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5 designated hitter possibilities for Chicago White Sox

CHICAGO - JULY 19: Teammates celebrate at home plate after Gavin Sheets #32 of the Chicago White Sox hit a walk-off, game winning three run home run against Jose Berrios #17 of the Minnesota Twins during game two of a doubleheader on July 19, 2021 at Guaranteed Rate Field in Chicago, Illinois. (Photo by Ron Vesely/Getty Images)
CHICAGO - JULY 19: Teammates celebrate at home plate after Gavin Sheets #32 of the Chicago White Sox hit a walk-off, game winning three run home run against Jose Berrios #17 of the Minnesota Twins during game two of a doubleheader on July 19, 2021 at Guaranteed Rate Field in Chicago, Illinois. (Photo by Ron Vesely/Getty Images) /
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Chicago White Sox, Andrew Vaughn
(Photo by David Berding/Getty Images) /

Andrew Vaughn 

Andrew Vaughn has been a great hitter for the Chicago White Sox since his arrival.

If Rick Hahn turns to an internal solution then Andrew Vaughn would be the leading candidate. He was selected third overall in the 2019 MLB draft. He was touted as the best hitter coming out of college baseball and Baseball America quickly named him the Best Power Hitter in the White Sox system.

When the 2021 season rolled around, Vaughn seemed like the perfect candidate to be the new designated hitter. He showed a mature approach at the plate and impressed his coaches and teammates during Spring Training.

However, there were a couple of things working against Vaughn. Because of the COVID-19 pandemic, he spent the entire 2020 season at the Schaumburg training facility. Before that, he played only 55 minor league games.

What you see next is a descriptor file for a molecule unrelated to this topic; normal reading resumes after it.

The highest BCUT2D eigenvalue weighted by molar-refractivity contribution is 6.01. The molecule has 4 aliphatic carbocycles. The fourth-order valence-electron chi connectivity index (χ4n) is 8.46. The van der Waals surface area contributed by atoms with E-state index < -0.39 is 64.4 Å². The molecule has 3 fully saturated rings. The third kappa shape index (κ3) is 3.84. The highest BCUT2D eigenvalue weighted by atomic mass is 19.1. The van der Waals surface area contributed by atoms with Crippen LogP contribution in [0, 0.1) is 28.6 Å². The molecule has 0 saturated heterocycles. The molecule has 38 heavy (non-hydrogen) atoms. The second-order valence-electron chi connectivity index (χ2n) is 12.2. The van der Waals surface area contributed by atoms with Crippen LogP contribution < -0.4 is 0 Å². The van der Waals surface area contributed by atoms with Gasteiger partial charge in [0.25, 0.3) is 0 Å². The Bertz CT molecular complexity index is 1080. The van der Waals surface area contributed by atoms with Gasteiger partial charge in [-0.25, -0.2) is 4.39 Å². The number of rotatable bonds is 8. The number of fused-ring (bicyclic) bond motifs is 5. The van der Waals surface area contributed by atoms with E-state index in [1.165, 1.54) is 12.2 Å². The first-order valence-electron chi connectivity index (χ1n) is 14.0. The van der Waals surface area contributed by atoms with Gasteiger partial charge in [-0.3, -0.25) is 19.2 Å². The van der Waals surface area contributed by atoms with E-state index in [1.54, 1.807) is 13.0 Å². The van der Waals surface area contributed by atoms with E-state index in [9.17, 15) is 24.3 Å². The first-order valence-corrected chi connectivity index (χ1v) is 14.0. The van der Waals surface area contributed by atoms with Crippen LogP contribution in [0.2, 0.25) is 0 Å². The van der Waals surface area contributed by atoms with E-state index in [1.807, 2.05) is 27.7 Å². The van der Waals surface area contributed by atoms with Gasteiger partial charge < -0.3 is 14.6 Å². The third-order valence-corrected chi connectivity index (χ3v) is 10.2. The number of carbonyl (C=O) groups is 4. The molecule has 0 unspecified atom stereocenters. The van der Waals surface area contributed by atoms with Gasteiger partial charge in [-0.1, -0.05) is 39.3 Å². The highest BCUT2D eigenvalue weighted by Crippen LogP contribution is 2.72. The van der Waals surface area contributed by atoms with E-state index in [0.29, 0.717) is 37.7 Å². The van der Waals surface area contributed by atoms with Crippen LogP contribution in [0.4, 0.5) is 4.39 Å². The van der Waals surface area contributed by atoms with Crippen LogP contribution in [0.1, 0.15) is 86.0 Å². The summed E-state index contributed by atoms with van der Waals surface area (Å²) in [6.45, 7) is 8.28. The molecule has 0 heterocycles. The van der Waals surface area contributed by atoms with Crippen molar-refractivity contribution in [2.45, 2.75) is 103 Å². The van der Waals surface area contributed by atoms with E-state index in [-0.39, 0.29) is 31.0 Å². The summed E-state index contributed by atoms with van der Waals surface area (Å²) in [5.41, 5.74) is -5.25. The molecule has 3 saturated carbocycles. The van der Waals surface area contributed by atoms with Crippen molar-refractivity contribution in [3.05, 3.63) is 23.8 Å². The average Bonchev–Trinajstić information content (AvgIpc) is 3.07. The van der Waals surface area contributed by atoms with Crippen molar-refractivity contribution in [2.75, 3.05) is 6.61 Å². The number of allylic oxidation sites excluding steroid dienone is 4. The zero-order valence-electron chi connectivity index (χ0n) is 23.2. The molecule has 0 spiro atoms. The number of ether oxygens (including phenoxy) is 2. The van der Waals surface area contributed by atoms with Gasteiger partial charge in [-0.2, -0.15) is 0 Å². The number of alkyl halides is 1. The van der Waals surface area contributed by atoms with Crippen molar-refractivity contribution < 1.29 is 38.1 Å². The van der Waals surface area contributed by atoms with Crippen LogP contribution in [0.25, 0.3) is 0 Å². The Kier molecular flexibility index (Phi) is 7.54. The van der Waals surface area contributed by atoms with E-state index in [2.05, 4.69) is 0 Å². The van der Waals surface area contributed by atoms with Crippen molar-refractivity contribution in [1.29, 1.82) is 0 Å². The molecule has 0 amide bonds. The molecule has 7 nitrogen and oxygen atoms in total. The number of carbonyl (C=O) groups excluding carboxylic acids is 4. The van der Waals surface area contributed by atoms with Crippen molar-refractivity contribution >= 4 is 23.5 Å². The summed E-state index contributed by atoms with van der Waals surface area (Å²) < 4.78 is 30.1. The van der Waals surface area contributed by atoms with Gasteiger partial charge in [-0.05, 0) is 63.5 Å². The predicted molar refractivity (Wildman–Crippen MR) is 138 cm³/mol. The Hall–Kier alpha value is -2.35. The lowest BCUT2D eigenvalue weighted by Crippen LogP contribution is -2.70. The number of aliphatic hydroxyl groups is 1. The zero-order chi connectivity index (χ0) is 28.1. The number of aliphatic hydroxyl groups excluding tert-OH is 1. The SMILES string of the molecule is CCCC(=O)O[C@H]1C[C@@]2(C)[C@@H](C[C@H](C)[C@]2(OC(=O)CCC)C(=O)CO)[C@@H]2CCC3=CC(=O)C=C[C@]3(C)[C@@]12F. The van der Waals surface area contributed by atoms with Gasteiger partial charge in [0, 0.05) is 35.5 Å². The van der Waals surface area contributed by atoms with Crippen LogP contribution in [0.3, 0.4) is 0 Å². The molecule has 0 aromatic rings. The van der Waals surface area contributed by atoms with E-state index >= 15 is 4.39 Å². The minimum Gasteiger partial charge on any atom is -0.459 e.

Hitting in the Major Leagues is hard, even when you have Minor League seasoning. However, coming in with limited professional experience made his job hard.

His challenges as a hitter increased exponentially when injuries forced him to learn an entirely new position in left field on top of how to adjust to major league pitching. So while his .235/.309/.309 slash line and 15 home runs seem, pedestrian, they are quite impressive considering the circumstances.

With more stability on the depth chart and a year of experience under his belt, Vaughn should only improve. One cause for concern was his splits against right-handed pitching. He hit just .221 against righties with 69 strikeouts.

Against lefties, those numbers improved to .269 and his strikeouts dropped to 32. If Vaughn is the designated hitter he needs to figure out how to hit righties or a platoon system may need to be in order.

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